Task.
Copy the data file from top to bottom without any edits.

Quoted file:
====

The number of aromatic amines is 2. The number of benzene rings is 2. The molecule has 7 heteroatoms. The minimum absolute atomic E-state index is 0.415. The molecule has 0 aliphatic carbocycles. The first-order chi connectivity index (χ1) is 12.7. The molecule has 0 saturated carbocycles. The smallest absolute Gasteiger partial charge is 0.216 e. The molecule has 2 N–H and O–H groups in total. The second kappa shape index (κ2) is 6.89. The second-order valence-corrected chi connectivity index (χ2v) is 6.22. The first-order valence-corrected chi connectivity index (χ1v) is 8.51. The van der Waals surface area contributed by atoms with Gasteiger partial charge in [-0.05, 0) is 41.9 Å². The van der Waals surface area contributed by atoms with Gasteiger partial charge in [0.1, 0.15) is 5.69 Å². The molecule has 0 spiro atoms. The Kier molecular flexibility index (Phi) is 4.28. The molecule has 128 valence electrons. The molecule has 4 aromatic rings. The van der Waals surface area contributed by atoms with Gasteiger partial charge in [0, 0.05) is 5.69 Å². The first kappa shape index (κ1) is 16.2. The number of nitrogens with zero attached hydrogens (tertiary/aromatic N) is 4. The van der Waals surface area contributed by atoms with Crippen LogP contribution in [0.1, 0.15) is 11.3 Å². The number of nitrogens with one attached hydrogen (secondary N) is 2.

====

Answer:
The number of aromatic amines is 2. The number of benzene rings is 2. The molecule has 7 heteroatoms. The minimum absolute atomic E-state index is 0.415. The molecule has 0 aliphatic carbocycles. The first-order chi connectivity index (χ1) is 12.7. The molecule has 0 saturated carbocycles. The smallest absolute Gasteiger partial charge is 0.216 e. The molecule has 2 N–H and O–H groups in total. The second kappa shape index (κ2) is 6.89. The second-order valence-corrected chi connectivity index (χ2v) is 6.22. The first-order valence-corrected chi connectivity index (χ1v) is 8.51. The van der Waals surface area contributed by atoms with Gasteiger partial charge in [-0.05, 0) is 41.9 Å². The van der Waals surface area contributed by atoms with Gasteiger partial charge in [0.1, 0.15) is 5.69 Å². The molecule has 0 spiro atoms. The Kier molecular flexibility index (Phi) is 4.28. The molecule has 128 valence electrons. The molecule has 4 aromatic rings. The van der Waals surface area contributed by atoms with Gasteiger partial charge in [0, 0.05) is 5.69 Å². The first kappa shape index (κ1) is 16.2. The number of nitrogens with zero attached hydrogens (tertiary/aromatic N) is 4. The van der Waals surface area contributed by atoms with Crippen LogP contribution in [0.1, 0.15) is 11.3 Å². The number of nitrogens with one attached hydrogen (secondary N) is 2.